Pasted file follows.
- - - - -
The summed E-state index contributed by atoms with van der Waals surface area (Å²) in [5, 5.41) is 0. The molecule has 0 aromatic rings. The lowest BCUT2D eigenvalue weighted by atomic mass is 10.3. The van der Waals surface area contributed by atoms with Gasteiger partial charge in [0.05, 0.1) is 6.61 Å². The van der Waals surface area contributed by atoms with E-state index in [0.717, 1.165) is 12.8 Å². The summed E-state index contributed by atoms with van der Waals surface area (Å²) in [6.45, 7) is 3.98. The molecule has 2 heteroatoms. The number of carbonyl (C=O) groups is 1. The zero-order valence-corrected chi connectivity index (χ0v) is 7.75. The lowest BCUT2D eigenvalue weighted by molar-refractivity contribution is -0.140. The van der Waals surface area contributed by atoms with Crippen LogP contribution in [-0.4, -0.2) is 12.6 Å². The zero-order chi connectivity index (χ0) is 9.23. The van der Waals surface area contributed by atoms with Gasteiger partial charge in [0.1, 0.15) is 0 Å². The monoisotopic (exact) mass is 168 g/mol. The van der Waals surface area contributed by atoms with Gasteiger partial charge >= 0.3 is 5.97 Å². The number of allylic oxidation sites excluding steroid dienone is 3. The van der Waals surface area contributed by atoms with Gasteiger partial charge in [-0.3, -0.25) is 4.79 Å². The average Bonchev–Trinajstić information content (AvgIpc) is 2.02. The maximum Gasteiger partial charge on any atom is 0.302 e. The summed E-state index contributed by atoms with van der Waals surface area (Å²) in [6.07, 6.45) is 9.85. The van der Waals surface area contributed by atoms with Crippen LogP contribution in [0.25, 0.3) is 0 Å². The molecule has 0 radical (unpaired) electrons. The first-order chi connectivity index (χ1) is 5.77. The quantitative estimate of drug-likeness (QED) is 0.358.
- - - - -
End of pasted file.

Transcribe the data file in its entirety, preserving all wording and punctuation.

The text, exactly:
The summed E-state index contributed by atoms with van der Waals surface area (Å²) in [5, 5.41) is 0. The molecule has 0 aromatic rings. The lowest BCUT2D eigenvalue weighted by atomic mass is 10.3. The van der Waals surface area contributed by atoms with Gasteiger partial charge in [0.05, 0.1) is 6.61 Å². The van der Waals surface area contributed by atoms with E-state index in [0.717, 1.165) is 12.8 Å². The summed E-state index contributed by atoms with van der Waals surface area (Å²) in [6.45, 7) is 3.98. The molecule has 2 heteroatoms. The number of carbonyl (C=O) groups is 1. The zero-order valence-corrected chi connectivity index (χ0v) is 7.75. The lowest BCUT2D eigenvalue weighted by molar-refractivity contribution is -0.140. The van der Waals surface area contributed by atoms with Crippen LogP contribution in [-0.4, -0.2) is 12.6 Å². The zero-order chi connectivity index (χ0) is 9.23. The van der Waals surface area contributed by atoms with Gasteiger partial charge in [0.1, 0.15) is 0 Å². The monoisotopic (exact) mass is 168 g/mol. The van der Waals surface area contributed by atoms with Gasteiger partial charge >= 0.3 is 5.97 Å². The number of allylic oxidation sites excluding steroid dienone is 3. The van der Waals surface area contributed by atoms with Gasteiger partial charge in [-0.3, -0.25) is 4.79 Å². The average Bonchev–Trinajstić information content (AvgIpc) is 2.02. The maximum Gasteiger partial charge on any atom is 0.302 e. The summed E-state index contributed by atoms with van der Waals surface area (Å²) in [6.07, 6.45) is 9.85. The van der Waals surface area contributed by atoms with Crippen LogP contribution in [0.25, 0.3) is 0 Å². The molecule has 0 radical (unpaired) electrons. The first-order chi connectivity index (χ1) is 5.77. The quantitative estimate of drug-likeness (QED) is 0.358.